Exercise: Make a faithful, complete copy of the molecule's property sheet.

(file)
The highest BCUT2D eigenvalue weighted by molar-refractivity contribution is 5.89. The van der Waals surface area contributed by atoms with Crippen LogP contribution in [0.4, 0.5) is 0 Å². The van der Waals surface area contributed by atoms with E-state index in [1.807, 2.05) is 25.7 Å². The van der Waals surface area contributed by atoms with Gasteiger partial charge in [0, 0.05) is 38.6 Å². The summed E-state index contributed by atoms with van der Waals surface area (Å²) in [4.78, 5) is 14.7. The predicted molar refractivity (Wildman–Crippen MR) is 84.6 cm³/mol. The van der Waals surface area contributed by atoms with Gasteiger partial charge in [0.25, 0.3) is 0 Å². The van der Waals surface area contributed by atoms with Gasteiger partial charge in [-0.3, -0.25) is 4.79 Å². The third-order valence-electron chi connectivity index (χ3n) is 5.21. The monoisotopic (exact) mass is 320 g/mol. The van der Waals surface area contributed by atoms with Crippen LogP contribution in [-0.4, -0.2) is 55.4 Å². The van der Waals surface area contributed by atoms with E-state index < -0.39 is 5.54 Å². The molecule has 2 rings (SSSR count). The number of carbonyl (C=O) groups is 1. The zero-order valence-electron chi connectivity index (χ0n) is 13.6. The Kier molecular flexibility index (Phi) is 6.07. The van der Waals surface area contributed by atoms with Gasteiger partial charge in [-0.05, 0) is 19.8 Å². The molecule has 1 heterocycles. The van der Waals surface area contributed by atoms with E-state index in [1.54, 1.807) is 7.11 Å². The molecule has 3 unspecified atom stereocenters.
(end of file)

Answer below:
The highest BCUT2D eigenvalue weighted by molar-refractivity contribution is 5.89. The van der Waals surface area contributed by atoms with Crippen LogP contribution in [0.4, 0.5) is 0 Å². The van der Waals surface area contributed by atoms with E-state index in [1.807, 2.05) is 25.7 Å². The van der Waals surface area contributed by atoms with Gasteiger partial charge in [0, 0.05) is 38.6 Å². The summed E-state index contributed by atoms with van der Waals surface area (Å²) in [4.78, 5) is 14.7. The predicted molar refractivity (Wildman–Crippen MR) is 84.6 cm³/mol. The van der Waals surface area contributed by atoms with Gasteiger partial charge in [0.25, 0.3) is 0 Å². The van der Waals surface area contributed by atoms with Gasteiger partial charge in [-0.3, -0.25) is 4.79 Å². The third-order valence-electron chi connectivity index (χ3n) is 5.21. The monoisotopic (exact) mass is 320 g/mol. The van der Waals surface area contributed by atoms with Crippen LogP contribution in [-0.4, -0.2) is 55.4 Å². The van der Waals surface area contributed by atoms with E-state index < -0.39 is 5.54 Å². The molecule has 2 rings (SSSR count). The number of carbonyl (C=O) groups is 1. The zero-order valence-electron chi connectivity index (χ0n) is 13.6. The Kier molecular flexibility index (Phi) is 6.07. The van der Waals surface area contributed by atoms with Gasteiger partial charge in [-0.05, 0) is 19.8 Å². The molecule has 1 heterocycles. The van der Waals surface area contributed by atoms with E-state index in [1.54, 1.807) is 7.11 Å². The molecule has 3 unspecified atom stereocenters.